Yesterday such news as he sent to the Lords and to my lord Lieutenant were advertised up to the Court, but his letter to the Lords was stayed, lest they should think he meddled further than he had commission, in desiring answer whether English prisoners (as well all other as Sir Robt. Bowes, who is with him) might agree for their ransoms before their day of entry; in which matter my lord Lieutenant has special commission, and had, two days before, written for the King's pleasure for prolonging their entry, and also the truce, if the matters with Scotland should not be perfected. Advises him to advertise the lord Lieutenant of all matters, who will not fail to advertise the Council, and has chief charge, both without Parr's wardenry and within it, and must account to the King for the whole country. Hitherto my lord Lieutenant was never advertised of the proclamation in Scotland of the prorogation of the truce, and therefore wrote to Sadler, who answered that all the Borders of Scotland could testify that it was made there. My lord Lieutenant marvels that the deputy wardens have not advertised Parr of this, seeing they were commanded not to make it until after the Scots made it. My lord Lieutenant sent up Sir Robt. Bowes' letter (reporting the licence which Parr gave him to treat with his taker), desiring brief answer of the same. Darnton, 13 June. Signed.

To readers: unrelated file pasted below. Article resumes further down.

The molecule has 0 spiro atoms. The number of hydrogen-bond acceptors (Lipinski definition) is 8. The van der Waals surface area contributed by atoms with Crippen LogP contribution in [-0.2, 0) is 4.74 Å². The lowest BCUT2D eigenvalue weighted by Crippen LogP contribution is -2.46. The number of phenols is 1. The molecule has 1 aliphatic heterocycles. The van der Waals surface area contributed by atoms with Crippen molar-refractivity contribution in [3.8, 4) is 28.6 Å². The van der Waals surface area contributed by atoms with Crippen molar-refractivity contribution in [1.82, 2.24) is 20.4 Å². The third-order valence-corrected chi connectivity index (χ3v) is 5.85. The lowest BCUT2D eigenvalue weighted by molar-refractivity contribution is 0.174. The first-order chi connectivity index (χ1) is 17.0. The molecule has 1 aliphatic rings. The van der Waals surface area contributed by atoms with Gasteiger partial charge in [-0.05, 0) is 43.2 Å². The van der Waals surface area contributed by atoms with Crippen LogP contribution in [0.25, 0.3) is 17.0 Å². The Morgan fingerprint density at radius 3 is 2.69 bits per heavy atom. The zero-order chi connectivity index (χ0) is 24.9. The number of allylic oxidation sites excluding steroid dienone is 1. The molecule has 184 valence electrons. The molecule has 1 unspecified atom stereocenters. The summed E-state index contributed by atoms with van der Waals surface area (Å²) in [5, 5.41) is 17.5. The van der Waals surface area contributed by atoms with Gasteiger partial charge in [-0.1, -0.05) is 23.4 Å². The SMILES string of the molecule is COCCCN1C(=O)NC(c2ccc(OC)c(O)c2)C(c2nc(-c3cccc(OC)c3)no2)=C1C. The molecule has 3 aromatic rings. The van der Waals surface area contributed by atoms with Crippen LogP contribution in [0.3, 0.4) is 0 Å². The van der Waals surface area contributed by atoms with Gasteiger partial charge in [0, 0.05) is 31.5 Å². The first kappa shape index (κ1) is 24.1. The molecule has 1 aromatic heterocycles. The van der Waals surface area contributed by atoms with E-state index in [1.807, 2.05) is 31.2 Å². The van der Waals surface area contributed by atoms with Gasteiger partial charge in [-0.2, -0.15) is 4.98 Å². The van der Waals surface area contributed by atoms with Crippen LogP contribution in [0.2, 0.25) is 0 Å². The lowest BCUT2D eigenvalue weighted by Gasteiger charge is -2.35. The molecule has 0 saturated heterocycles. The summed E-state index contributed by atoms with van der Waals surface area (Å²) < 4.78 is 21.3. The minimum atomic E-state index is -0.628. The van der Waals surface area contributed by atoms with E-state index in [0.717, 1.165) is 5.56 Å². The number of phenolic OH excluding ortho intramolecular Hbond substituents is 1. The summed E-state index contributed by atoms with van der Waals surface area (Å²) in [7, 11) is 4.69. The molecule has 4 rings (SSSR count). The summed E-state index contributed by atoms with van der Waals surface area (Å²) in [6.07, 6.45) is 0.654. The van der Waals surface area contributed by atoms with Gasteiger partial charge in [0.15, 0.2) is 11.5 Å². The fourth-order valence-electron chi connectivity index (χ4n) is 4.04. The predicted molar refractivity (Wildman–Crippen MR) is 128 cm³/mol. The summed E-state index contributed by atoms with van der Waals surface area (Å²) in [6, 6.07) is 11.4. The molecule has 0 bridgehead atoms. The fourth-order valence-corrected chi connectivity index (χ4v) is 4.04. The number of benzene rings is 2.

Pp. 2. Flyleaf with address lost.
13 June. Sadler State Papers, I. 217. 696. Sadler to Henry VIII.